How to Take Steps to Protect Your Identity

It seems far-fetched to think that anyone would steal your identity, but it happens a lot more often than you think. In 2018, there were 2.6 million reports of fraud and identity theft recorded by the Consumer Sentinel Network. As people share more of their personal information online, you must educate yourself on the risks and know how to handle potential threats.

Use Strong Passwords

People nowadays still use their pet’s name or date of birth as their password; even worse, they tend to use the same password or a simple variation of it on every website they use. While simple passwords are easy to remember, they also jeopardize your security. Hackers can use software to decrypt your account password in a matter of days. Those who are close to you or know how to look for the right details online can even guess your password. Any account that contains personal information such as your address, date of birth, social security number and financial information should be properly protected. A strong password generator can help you come up with a password that ensures your most vital information is safe at all times. You should also avoid saving any information such as your credit card numbers or address; while these features are convenient, they put your identity at risk if the site they’re hosted on is ever hacked.

Monitor Your Credit Reports

You’re entitled to one credit report every year from each of the “big three” credit bureaus: Equifax, Experian, and TransUnion. On a more routine basis, you can monitor your bank activity using your bank’s free app. Flora Templeton Stuart recommends that you should alert credit agencies about any information on your credit report that you believe is inaccurate. Catching an identity theft may not be easy or even always possible, but reporting details as soon as possible can prevent further damage. Some banks or card companies will directly contact you when suspicious activity, but these services are not 100% reliable and will sometimes miss incidents of credit fraud.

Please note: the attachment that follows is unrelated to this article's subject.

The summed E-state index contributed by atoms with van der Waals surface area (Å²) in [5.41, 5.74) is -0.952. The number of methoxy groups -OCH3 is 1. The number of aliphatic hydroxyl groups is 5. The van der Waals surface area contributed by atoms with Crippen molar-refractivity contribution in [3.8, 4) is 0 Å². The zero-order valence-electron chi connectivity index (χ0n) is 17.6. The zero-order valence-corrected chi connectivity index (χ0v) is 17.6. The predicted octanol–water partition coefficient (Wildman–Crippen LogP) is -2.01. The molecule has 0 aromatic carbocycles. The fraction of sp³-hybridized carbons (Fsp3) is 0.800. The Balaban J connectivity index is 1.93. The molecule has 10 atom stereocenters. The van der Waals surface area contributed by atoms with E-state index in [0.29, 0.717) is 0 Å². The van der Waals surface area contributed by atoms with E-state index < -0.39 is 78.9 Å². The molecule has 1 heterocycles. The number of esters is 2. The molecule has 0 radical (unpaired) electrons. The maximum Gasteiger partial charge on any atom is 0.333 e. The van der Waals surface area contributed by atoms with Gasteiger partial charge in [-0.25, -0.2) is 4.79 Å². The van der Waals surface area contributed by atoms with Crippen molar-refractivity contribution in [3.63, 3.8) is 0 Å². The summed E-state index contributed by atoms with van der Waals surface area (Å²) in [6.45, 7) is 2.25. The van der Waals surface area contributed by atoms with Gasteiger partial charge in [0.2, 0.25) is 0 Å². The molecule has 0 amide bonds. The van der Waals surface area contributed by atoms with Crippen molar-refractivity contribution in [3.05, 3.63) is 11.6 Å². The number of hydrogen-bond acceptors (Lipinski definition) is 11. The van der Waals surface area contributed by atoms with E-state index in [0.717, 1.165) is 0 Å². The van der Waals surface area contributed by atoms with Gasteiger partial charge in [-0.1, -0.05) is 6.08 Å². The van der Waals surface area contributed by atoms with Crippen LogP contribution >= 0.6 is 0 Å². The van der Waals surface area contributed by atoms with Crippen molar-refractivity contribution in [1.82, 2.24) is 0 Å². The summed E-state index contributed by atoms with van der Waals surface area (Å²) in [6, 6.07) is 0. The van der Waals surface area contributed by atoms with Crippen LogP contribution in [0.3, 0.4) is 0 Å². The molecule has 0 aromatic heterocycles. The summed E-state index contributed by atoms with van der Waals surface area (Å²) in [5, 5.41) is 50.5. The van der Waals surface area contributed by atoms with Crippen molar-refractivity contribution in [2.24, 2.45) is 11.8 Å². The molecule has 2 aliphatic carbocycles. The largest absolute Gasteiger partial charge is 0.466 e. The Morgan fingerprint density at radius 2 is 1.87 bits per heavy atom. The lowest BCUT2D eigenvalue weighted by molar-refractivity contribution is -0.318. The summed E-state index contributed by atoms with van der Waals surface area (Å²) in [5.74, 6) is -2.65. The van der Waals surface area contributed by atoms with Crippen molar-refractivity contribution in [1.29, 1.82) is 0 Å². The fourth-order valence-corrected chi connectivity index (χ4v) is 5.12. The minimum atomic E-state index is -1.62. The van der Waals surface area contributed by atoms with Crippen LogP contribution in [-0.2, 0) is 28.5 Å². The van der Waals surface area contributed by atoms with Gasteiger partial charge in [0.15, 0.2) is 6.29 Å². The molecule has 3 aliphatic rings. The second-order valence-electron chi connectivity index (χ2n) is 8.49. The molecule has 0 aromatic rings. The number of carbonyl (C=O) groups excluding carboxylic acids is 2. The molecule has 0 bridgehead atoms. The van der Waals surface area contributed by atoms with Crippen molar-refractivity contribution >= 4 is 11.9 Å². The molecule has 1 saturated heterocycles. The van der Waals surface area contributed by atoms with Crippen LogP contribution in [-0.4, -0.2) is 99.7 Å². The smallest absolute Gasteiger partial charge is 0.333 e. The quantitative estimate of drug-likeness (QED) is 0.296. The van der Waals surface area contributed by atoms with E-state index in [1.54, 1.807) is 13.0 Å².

Use Social Media Wisely

Avoid tagging your location or posting photos with distinguishable street signs or buildings; remove metadata from photos before you upload them. Only accept friend requests from people you know, and never provide personal information to anyone over text or the internet. Be cautious of scams that may appear in your emails or phone asking for identifying information; even if it seems like it’s from your bank or another legitimate institution, call and confirm. It’s common for online predators to masquerade as legitimate companies, and they will often create fake web pages to link you to. Keep an eye on the URL bar to ensure that you have not been redirected away from an official social media site to a different malicious website.

Using these tips, you can make sure that your time on the internet is as safe as possible.

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